New England power producers to feel restructuring pressures
Texas electric utilities should escape the pressure to reorganize and merge that is bearing down on New England power producers. But in an era of cutthroat competition, this could be a two-edged sword for Texas producers, says a national energy consultant.
Texas electric utilities should escape the pressure to reorganize and merge that is bearing down on New England power producers. But in an era of cutthroat competition this could be a two-edged sword for Texas producers, says a national energy consultant.
Plants in the Electric Reliability Council of Texas (ERCOT) have not been subjected to competitive pressures experienced by power producers elsewhere in the US, Kemm C. Farney, vice-president, WEFA Inc., told the Gulf Coast Power Association Thursday. In a commodity market, it is not sufficient to be a low-cost producer. "You must also lower your costs faster than your competitor in order to win market share," he says.
As long as there are any vestiges of regulation, regulated producers have an incentive to be slow about improving plant performance. American Electric Power Co., Columbus, Ohio, is an example of a company that has focused on becoming a competitive process operator, he says, achieving a 2-3%/year reduction is cost. Texas utilities have been less consistent, Farney says. "This is an indication that most utilities are still running plants the way they always have," he explained.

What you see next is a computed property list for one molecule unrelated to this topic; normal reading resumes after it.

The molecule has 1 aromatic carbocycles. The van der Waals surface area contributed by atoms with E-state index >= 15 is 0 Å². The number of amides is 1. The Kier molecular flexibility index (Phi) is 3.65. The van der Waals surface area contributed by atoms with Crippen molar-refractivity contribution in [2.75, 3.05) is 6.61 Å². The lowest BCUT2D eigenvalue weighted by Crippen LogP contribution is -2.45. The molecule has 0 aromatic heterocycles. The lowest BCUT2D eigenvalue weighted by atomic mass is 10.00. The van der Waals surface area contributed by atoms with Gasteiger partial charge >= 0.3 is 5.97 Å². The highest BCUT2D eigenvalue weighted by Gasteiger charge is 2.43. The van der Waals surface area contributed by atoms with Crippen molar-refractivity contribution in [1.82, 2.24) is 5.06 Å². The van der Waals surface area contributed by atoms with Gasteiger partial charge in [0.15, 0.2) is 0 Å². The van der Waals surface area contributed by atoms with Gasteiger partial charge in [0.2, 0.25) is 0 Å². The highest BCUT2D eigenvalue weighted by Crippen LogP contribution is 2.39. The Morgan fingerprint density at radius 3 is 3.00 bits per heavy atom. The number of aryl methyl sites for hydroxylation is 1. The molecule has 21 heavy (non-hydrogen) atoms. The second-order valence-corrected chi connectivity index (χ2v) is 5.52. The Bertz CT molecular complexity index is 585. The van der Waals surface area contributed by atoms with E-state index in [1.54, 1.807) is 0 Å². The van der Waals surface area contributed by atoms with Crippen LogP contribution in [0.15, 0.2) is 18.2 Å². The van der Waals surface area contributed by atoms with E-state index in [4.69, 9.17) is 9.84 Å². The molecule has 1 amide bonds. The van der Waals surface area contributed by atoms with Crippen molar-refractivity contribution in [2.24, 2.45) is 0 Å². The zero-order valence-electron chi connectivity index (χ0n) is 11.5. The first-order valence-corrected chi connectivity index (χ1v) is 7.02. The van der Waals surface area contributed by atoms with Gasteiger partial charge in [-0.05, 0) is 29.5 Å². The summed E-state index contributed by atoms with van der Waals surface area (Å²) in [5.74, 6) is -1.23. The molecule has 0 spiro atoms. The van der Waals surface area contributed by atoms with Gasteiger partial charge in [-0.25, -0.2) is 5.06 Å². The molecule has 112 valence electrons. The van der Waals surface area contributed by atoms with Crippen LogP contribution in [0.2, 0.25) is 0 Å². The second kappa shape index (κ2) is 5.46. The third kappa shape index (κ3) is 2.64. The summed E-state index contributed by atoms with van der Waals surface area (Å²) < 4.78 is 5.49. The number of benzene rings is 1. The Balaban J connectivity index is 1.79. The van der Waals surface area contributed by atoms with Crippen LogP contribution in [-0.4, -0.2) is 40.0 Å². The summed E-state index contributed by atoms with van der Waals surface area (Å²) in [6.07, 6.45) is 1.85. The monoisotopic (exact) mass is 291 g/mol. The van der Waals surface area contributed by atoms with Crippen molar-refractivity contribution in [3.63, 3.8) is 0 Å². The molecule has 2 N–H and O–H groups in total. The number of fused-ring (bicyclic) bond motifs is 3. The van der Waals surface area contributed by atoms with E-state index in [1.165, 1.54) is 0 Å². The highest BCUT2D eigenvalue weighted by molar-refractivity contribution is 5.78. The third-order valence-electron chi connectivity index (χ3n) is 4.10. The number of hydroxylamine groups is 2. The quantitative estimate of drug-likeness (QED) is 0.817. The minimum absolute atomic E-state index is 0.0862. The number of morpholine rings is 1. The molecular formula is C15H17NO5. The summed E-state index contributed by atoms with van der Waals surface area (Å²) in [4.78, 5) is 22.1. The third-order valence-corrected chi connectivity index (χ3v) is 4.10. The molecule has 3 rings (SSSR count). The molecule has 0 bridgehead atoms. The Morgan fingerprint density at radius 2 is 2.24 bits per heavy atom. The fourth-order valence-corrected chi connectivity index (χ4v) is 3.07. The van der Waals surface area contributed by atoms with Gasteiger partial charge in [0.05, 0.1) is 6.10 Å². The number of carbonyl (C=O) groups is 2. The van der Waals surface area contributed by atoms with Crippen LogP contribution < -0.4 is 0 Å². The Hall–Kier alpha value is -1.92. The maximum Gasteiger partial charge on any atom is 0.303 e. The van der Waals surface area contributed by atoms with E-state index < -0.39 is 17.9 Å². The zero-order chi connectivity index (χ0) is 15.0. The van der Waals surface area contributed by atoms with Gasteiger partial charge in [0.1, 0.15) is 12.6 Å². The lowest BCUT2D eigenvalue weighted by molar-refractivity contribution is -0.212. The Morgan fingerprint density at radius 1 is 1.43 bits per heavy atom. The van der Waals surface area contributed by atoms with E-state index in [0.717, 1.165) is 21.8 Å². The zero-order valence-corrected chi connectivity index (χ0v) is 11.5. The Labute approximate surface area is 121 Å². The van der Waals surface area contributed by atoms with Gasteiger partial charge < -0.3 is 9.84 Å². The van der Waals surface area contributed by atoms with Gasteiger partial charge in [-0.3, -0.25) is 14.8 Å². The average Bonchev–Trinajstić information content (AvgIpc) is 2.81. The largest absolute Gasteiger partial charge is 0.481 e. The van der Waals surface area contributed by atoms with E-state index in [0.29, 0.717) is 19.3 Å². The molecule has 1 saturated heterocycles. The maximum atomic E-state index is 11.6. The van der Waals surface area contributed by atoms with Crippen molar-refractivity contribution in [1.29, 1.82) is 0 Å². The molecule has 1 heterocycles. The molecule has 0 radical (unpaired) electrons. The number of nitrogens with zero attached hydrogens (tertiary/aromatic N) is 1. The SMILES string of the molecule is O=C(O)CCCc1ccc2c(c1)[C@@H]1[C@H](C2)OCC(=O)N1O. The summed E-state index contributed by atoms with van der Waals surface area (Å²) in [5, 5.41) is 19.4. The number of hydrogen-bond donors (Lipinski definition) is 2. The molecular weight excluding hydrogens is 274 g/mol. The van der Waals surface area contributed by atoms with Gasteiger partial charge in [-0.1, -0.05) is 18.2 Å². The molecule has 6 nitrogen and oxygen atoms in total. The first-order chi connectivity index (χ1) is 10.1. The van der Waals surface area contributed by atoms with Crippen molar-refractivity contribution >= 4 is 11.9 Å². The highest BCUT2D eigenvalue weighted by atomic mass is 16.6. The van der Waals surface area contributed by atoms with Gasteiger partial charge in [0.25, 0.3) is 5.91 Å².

But because Texas plant operating costs are still consistently lower than the power prices that are likely to prevail, on average, when compared to plants in the Northeast, individual power producers in ERCOT are much less likely to get into financial difficulties. "Where we expect to see continuing financial reorganizations in the Northeast, we do not foresee similar problems in Texas," Farney says. "ERCOT plants have plenty of room to get costs down."
Longer term, he predicted, the wholesale price of electric power will be largely determined by the cost of production at a new incremental generating unit. But by and large, new construction will only move older plants out of the merit order when their dispatch costs are higher than the new plant's total economic costs.
"Thus, in the long run, the cost of the next green-field plant places and upper bound of sorts�except during panicked bidding�on the price of power," Farney said. In future, Texas prices will become less predictable, more volatile, and subject to the ability to move power among major Texas cities already facing transmission constraints.